Like so many other Social Media addicts, I managed to get an early Google + invite and have been playing with the environment. It’s kind of hard to get a really good handle on how this will fare, though there are plenty of “gurus” who can tell you why it will succeed, or why it will fail. I chose to cover my bases:
I’ll leave it to more capable folks to make a bold prediction. Instead, I thought I would share some of what I have learned so far.
I really like the UI design of Google +. They appear to have done a fairly good job giving the UI depth. By that, I mean the basics are simple and reasonably intuitive, but you can dig deeper to use more advanced features. Now I did say fairly good job. I have been hearing some confusion from some of the folks I have connected with regarding how circles works. With that in mind I though I would do a couple posts on Google +’s (wow THAT looks weird) Circle feature. In this one, I will stick with the basics.
Circles in The Stream
Everyone now, to the tune of “Islands in the Streams”…
Circles in the Stream
That is What They Are
No one else appears
Now You Can’t Go Wrong
OK, first and foremost circles are about what appears in your stream. When you add people to any one of your circles, their posts begin to appear in your stream. It doesn’t matter which circle you add them to, they appear in your stream. If you are a Twitter pro, think of it as a follow, only you categorize who you are following (more on why later). These names are private, no one sees that you assigned them to the circle Nut Jobs I want to Keep Track Of.
This part of Google + works very much like Twitter. You do not have to be accepted to follow someone like you do on Facebook. Now, there is no guarantee you are seeing all of their posts, but any they choose as public will appear to anyone who checks their profile, or adds them to a circle.
All of your circles appear in the left column. This can be helpful when you want to focus on one of your circles. Let’s say you have way too many folks in circles, and your stream runneth over. You can click on any circle to see just posts from those circle members. For example, clicking Family shows just posts from folks in your Family circle. Of course mine is empty right now:
So, first purpose of Circles is to control how you see the world. This is a lot like a Twitter Follow and List mashup. But there is more.
The Circles of Trust
The next level of circles is about who you trust. If you post everything as Public then Circles have no impact on what you share, essentially you are using Google + like Twitter, and there is nothing wrong with that. However, Google + allows you to further define how to share a post by selecting just the Circles you trust.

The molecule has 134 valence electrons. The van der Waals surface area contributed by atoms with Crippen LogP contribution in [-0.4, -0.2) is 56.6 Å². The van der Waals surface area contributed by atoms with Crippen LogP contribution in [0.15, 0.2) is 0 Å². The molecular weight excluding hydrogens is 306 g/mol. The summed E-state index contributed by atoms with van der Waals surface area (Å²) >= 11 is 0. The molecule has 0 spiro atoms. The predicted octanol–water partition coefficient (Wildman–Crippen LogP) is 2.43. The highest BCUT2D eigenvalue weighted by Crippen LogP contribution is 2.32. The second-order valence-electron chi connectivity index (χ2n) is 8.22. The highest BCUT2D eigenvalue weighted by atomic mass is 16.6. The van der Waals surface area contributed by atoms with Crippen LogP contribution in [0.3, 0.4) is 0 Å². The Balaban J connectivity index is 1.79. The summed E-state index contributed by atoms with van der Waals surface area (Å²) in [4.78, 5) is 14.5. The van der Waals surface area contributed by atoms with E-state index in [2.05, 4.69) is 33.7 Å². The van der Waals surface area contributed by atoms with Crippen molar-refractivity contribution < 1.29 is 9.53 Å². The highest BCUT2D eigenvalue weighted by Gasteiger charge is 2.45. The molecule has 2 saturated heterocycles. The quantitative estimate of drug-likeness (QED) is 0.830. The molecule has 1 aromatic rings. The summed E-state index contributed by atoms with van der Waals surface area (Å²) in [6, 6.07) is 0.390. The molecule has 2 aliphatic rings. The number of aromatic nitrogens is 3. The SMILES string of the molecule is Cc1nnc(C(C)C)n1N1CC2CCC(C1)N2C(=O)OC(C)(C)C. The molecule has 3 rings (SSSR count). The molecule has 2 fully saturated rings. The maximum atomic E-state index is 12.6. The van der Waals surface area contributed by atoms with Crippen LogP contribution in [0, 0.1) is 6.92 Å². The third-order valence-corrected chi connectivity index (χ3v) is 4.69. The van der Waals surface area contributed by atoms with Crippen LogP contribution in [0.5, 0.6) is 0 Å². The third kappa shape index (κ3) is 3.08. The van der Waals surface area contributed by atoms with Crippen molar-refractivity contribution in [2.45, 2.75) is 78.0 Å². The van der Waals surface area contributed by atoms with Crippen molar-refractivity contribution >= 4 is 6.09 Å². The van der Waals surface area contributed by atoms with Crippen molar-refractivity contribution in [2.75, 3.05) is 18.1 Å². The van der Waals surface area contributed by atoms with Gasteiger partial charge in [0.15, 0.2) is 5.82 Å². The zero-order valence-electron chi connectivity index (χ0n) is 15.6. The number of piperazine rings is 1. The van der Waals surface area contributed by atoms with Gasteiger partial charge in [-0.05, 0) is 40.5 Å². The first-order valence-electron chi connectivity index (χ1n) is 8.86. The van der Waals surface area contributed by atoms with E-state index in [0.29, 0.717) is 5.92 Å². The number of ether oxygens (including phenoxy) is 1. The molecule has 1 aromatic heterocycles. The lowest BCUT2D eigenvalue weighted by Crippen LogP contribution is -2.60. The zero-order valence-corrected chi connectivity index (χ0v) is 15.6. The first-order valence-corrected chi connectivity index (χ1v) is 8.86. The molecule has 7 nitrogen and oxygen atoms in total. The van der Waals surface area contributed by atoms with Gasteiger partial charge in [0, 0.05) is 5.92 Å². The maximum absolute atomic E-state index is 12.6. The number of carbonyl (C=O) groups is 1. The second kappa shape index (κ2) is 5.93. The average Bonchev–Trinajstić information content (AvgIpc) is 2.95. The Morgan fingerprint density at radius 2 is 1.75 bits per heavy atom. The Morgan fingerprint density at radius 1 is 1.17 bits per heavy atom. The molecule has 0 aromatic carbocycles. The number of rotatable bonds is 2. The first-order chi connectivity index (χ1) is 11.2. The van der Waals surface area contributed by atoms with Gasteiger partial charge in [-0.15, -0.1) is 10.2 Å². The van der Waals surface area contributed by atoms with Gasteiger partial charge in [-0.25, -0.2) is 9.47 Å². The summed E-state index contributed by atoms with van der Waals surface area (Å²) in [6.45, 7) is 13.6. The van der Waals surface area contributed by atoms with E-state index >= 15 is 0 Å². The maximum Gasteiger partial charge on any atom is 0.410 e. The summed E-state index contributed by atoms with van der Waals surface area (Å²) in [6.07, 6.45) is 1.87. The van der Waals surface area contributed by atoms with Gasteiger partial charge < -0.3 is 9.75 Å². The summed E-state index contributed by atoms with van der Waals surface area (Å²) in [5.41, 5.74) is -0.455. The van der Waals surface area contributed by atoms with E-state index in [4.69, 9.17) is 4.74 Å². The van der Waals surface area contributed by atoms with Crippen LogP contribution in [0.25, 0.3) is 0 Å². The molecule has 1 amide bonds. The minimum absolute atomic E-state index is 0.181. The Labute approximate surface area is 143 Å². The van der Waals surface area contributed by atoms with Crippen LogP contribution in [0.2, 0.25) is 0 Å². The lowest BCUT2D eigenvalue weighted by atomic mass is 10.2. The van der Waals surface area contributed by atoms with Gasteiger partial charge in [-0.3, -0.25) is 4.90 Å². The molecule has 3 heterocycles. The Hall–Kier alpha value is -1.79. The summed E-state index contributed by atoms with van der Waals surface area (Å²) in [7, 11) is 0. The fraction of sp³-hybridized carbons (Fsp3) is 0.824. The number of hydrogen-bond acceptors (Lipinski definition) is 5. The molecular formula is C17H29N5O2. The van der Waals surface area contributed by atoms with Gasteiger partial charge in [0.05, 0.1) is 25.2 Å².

If you specify a circle, only folks in that circle see that post in their stream. Or more accurately, it will appear in their stream (no guarantee they won’t miss it).
This is a really cool twist. If I set up my circles properly, I can control who sees my initial post. So, if I have circles for Cincinnati, Instructional Design, Photography, and Really Stupid Puns I could put only those folks who appreciate my really stupid puns in that circle, and when I share one, only share with that circle. You can put folks in as many circles as you want.
Another option is if I am planning a surprise party. I can create a circle for Neil’s Surprise Party with everyone invited, but not Neil. I could post any updates or questions, and folks can feel free to respond with no worries of Neil catching wind on Google +.
Besides sharing to a circle, or a a group of circles, I can choose:
- Your Circles: shares will all of your circles
- Extended Circles: shares with all of your circles as well as anyone in their circles
- Public: shares with anyone who has you in a circle, or looks at posts in your profile
Circles of Distrust
Now keep in mind, Google is about sharing. Just because you share with a circle doesn’t mean they can’t share it with others. The Post is labeled in grey “Limited” as opposed to “Public”, and they are warned if they try to share it, but they are not stopped:
Also, the person who you shared it with can see who else it was shared with simply clicking the Limited text:
Now there are ways to fine tune this, but that is more for another post “Google + Circles: Intermediate”. To give you a taste, I’ll add one going beyond the basics step.
Controlling A Post
After you share a post, you can edit it if you found a typo, delete it, disable comments, or disable reshare. So, if you don’t trust the limited circle to Neil’s Surprise Party to not accidentally share the secret post with him, you can prevent a reshare in Google +.
So that’s the basics. What do you think of Circles? What do you want them to do?